It was criticized by John Wesley, accepted early by Samuel Pepys and had 358 years written an essay on how it can be perfectly made written by George Orwell. The British people and tea were in love. Did you know that there is a day Google uses a doodle to celebrate the nation’s favourite beverage? It has an unusual animation that uses a union jack label alongside honey, milk, sugar and a strainer to display a teabag being immersed in a chain of smiling cups.
Mercurius Politicus, a London republican newsprint, in September (23rd) of 1658, accepted the first tea advertisement in the British Isles. It had pronounced that ‘Tcha’ a name the Chinese called their drink or ‘Tay also known as Tee’ as was called by other nations was obtainable in the city at a coffee house. However, it was the Portuguese, Catherine of Braganza who was married to Charles II and a tea addict that transformed the drink into a fashionable one. In 1792, as was seen in Gillray cartoon, John Bull and his household - Anti-Saccharites, in their tea left off the use of sugar. Before you knew it, it was taken by those in the middle class, then big taxes were paid on it and subsequently, tea started becoming smuggled. If it wasn’t William Pitt junior, maybe no one would have had the brains to take out the taxes.
It was after then that it became affordable for the working class; they could now settle down for a good brew. In the middle of the 18th century, tea had become the most populous drink in the country overtaking gin and ale in the hearts of the British people.
It was only a matter of time and the East India Company made use of tea clippers like the Cutty Sark, to convey the harvest from China and India as quickly as probable. In the year 1908, the teabag was designed; modernizing how 165m cups of tea taken in the UK on a daily basis is made.
However, the tea time is now threatened.
For about five years now, sales of tea bags have been falling, probably because the younger generations do no longer love it like they used to. A third of the age group of 55 to 64 takes a soothing cup of char over five times daily. If you compare it to the age group of 16 to 34, only 16% of them do the same.
Green tea, on the other hand, has gone up in sales.
Another thing is the explosion in the teacup; it is far from over. The grandson of General Ne Win, a former dictator, had slammed Aung San Suu Kyi, labelling him a 'disgrace' because he had served Lipton tea at a feast. Maybe Twinning's, Fortnum and Mason's Queen Anne Tea would have been preferred. Soon teas were taken in time periods and you hear people having that 'Morning Tea or Afternoon Tea.'
Who Loves Afternoon Tea?
For Henry James, there were hardly any hours in life that were friendlier than the hour committed to the ceremonious afternoon tea. Afternoon tea, that most exemplary of English traditions is, maybe surprisingly, a somewhat new custom. '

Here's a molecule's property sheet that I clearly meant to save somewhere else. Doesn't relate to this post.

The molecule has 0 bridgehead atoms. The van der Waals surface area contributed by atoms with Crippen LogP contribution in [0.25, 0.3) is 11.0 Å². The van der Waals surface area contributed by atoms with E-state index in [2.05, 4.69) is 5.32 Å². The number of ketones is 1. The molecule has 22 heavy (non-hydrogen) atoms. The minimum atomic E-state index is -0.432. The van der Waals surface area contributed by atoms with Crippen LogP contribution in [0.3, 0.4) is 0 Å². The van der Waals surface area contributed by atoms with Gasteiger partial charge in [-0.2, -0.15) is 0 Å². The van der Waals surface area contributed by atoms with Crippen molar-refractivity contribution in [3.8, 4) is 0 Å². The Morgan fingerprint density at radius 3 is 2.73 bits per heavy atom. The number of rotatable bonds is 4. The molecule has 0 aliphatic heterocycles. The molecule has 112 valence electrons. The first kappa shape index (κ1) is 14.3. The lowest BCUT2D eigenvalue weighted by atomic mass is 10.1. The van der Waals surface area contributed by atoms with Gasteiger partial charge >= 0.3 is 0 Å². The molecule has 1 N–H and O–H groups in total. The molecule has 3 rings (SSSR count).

We already know the tradition of drinking tea started far back in China in the third millennium BC and in England in the 1660s. It was not until the middle 19th century that the idea of 'Afternoon Tea' came up. The concept of afternoon tea in the UK was introduced in 1840 by the seventh Duchess of Bedford, Anna.
She normally gets hungry around four in the afternoon because of the long gap between lunch and dinner in her household. The dinner usually came late at about eight in the evening which required her to demand bread and butter with a tray of tea.
At a time much earlier, the Earl of Sandwich came up with the concept of placing fillings in-between two bread slices.
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Some cake was also brought to her room in late afternoons. This became habitual for her and soon she started inviting her friends to join her. This afternoon break for tea soon became a trendy social event.
In the 1880's the upper classes and society ladies would wear long gowns, hats and fashion accessories for their afternoon tea. It was normally served in the drawing room around the four and five o'clock hours. When you mention traditional afternoon tea, delicate sandwiches, those served with cucumber slices and scones with preserves and clotted cream come to your mind.
It also comes with pastries and cake.
From silver teapots, Ceylon or Indian grown tea is transferred into bone china cups. In this day and age, however, in the normal suburban home, afternoon tea will probably be a cup of tea with just biscuits or cake. If you haven't experienced the afternoon tea UK tradition, you can take a trip to one of the best hotels in London or visit an old-fashioned tea room in the western part of the country.
A popularly known tea is the Devonshire Cream Tea which consists of vital ingredients, strawberry jam, scones, Devon clotted cream, and china teacups having hot sweet tea. The best cream tea is claimed by a lot of counties in the UK's West Country. These are the Somerset, Cornwall and Dorset. In London, you can find wide hotel selections that serve the ideal afternoon tea experience. Some of these hotels are Fortnum and Mason, Harrods, the Ritz and the Savoy, the Dorchester and Claridges.